Bardet-Biedl syndrome (BBS) is an autosomal, recessive, heterogeneous human disorder characterized by a pleiotropic phenotype including eariy onset obesity, hypertension and cardiovascular disease. Although BBS is a rare Mendelian disorder, identifying the underiying mechanisms of the phenotypes associated with this syndrome has garnered great interest because the pathophysiology of the phenotypes such as obesity and hypertension in BBS may yield clues to understanding common human obesity and hypertension. Our preliminary data obtained using a series of novel mouse models that phenocopy human BBS point to the importance of the neurogenic mechanisms for the metabolic and cardiovascular dysregulations associated with BBS. Indeed, we identified an intrinsic hypothalamic leptin resistance as a major cause of energy imbalance and obesity in BBS. Our data also indicate that neural mechanisms play a major pathophysiological role in the hypertension associated with deletion of Bbs genes in mice. More recently, we found that CNS deletion of Bbsl gene (using a novel conditional Bbsl flox/flox mouse model) recapitulates the obesity phenotype associated with BBS highlighting the importance of Bbs genes in the central nervous for energy homeostasis. Moreover, Bbs-deficiency causes defects in ER stress and activation of the renin-angiotensin system in the brain. Based on these findings, we hypothesize that Bbs genes in the central nervous system are critical for energy homeostasis and the autonomic regulation of arterial pressure. We plan to test our central hypothesis by pursuing the following 3 hypotheses: 1) Neuronal BBS proteins are important for metabolic and cardiovascular regulation, and disruption of the Bbsl gene in specific neuronal populations alters energy homeostasis, autonomic function and arterial pressure;2) Defects in the brain BBSome, receptor trafficking, ER stress, and the brain renin-angiotensin system are critically involved in the metabolic, autonomic and arterial pressure alterations associated with BBS;and 3) Haploinsufficiency of Bbs genes increases susceptibility to obesity, autonomic dysfunction and hypertension.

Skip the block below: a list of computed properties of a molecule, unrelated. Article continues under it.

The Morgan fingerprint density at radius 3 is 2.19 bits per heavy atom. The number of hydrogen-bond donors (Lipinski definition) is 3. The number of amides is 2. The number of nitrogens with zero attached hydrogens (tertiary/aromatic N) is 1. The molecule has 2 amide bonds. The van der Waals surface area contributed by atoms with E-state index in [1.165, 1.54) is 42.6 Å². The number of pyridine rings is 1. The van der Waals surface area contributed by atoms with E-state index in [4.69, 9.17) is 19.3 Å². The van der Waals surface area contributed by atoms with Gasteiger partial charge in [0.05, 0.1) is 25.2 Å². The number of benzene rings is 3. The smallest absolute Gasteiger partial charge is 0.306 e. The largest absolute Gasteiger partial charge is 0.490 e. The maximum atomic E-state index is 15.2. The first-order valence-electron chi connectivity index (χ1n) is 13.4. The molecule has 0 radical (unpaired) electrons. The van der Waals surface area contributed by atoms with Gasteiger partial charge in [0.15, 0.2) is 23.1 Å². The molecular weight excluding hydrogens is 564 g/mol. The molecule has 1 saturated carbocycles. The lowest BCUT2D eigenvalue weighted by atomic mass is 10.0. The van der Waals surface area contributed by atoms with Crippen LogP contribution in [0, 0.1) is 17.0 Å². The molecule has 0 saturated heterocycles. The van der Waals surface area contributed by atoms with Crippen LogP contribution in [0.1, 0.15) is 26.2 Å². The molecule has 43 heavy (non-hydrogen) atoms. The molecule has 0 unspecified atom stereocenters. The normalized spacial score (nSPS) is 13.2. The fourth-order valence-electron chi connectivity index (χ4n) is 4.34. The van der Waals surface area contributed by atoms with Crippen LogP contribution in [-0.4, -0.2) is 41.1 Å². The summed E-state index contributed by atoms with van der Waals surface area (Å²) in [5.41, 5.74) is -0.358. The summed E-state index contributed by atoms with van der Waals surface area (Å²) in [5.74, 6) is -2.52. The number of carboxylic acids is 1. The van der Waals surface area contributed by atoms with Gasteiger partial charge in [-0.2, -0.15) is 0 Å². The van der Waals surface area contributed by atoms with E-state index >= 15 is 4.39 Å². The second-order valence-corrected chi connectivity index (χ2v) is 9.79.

These studies are significant because they will provide important insight into the role of neuronal Bbs genes and identify new fundamental mechanisms underiying the regulation of metabolic and cardiovascular functions by Bbs genes in the central nervous system. The novel information gained from these studies will have potential implications for the management of obesity and associated cardiovascular disorders in BBS as well as in common human obesity.
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